The Wyndham Theatre on the West End has been host to some wonderful productions, and some top-level stars over the years, and it certainly has not bucked that trend with its hosting of The Starry Messenger, starring Matthew Broderick.
Kenneth Lonergan’s tenderly thoughtful play about our own small and minute part in the endless universe explores how tough it can be to try to understand something that is so beyond us, and also, how we are supposed to make sense of our own lives.
Matthew Broderick plays the lead character; a middle-aged astronomy teacher called Mark that teaches night classes at the New York Hayden Planetarium and set around the time of 1997 when it was about to be torn down in place of the glass-boxed replacement situated on Central Park West.
Mark is on the hunt for a research post, and in doing so strikes up a love affair that comes to him looking for a class to bring her 9-year-old son into. She is also training to be a nurse and strikes up a very strong friendship with one of the patients on the cancer ward she is working on at the weekends.
Despite themes focusing around some of the larger cosmic questions of life and existence, Lonergan writes wonderfully about some of the most random events that occur in any of our lives; from the unplanned visit from the in-laws or dealing with confrontation or conflict at work. All of these themes really resonate with the audience and work as a great way to connect the audience to the dialogue and certainly leaves you thinking and reflecting on one’s own life.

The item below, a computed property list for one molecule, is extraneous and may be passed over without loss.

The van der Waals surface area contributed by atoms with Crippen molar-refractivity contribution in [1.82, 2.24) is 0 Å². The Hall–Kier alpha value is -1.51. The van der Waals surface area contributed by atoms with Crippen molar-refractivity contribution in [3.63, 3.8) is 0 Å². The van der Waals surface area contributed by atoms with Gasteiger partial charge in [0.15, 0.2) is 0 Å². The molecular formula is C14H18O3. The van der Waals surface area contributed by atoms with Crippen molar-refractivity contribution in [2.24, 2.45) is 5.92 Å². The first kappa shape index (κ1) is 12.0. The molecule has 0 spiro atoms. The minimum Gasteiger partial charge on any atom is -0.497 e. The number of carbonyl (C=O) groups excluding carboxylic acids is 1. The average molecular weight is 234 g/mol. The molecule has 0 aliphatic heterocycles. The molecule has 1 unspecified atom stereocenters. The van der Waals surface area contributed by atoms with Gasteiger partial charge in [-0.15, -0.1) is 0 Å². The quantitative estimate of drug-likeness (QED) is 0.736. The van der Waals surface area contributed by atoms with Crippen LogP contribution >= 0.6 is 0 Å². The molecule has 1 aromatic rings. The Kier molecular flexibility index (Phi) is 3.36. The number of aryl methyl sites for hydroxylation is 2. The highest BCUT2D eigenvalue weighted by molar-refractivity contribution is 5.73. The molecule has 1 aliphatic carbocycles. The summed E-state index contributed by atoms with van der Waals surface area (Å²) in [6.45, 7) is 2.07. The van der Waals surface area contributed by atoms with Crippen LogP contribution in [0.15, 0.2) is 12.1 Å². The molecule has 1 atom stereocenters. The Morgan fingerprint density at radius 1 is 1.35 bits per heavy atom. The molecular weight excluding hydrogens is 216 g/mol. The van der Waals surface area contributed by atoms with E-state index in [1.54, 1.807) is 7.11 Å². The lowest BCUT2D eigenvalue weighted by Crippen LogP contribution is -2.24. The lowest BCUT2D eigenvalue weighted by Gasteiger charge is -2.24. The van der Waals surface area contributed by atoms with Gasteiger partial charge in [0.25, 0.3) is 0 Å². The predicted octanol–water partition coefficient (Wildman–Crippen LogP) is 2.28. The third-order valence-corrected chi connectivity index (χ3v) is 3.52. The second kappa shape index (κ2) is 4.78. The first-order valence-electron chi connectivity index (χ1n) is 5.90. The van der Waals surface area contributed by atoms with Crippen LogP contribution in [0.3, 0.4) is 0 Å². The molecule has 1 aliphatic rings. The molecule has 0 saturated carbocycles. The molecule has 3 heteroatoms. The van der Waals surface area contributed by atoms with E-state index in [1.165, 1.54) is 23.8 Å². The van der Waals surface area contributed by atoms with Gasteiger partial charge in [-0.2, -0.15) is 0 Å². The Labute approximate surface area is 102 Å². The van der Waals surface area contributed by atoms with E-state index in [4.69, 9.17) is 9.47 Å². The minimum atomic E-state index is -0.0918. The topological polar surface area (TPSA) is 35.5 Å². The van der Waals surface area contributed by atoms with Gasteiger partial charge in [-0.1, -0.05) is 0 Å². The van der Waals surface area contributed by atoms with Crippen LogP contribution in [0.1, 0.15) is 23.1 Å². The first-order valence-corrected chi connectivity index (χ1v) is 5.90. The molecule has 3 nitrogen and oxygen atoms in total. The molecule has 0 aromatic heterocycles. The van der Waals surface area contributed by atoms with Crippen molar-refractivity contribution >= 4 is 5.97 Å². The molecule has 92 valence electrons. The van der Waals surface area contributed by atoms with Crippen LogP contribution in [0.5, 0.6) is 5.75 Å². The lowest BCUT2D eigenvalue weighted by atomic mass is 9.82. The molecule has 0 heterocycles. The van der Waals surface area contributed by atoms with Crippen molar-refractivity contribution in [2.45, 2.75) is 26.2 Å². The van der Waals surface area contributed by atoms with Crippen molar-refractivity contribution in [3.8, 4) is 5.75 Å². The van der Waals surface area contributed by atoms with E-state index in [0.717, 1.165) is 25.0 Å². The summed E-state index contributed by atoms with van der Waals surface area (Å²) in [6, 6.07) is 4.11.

It must be said that The Starry Messenger is quite a slow, long drawn out narrative, however, is one that is so thought-provoking it does not seem to matter so much. Directed by the talented Sam Yates, it does not take long or much effort to be able to see how the play’s intricate patterns are put in place deliberately and the play’s poetry and drama seem to really come to the forefront throughout.
The Starry Messenger originally premiered over in New York in 2009 when Lonergan actually directed the play also, and it too back then starred Broderick as Mark. And now, making his West End debut it seems like he is right at home in a role he has certainly made his own over the past several years. You will not be surprised that Broderick’s perfect mix of his boyish, young face with his natural greying hair works well with the character of Mark who is a character that is struggling with the realisation of a mid-life crisis.
The rest of the cast too works really well to bring out the meanings of the narrative, with Elizabeth McGovern showcasing a soul touching vulnerability, and Rosalind Eleazar as the nurse Angela, and Jim Norton as the patient; all of these characters touch souls effortlessly that is then shot across the auditorium.
For those looking for a thought-provoking play with a near – poetry like narrative, The Starry Messenger is one you do not want to miss.
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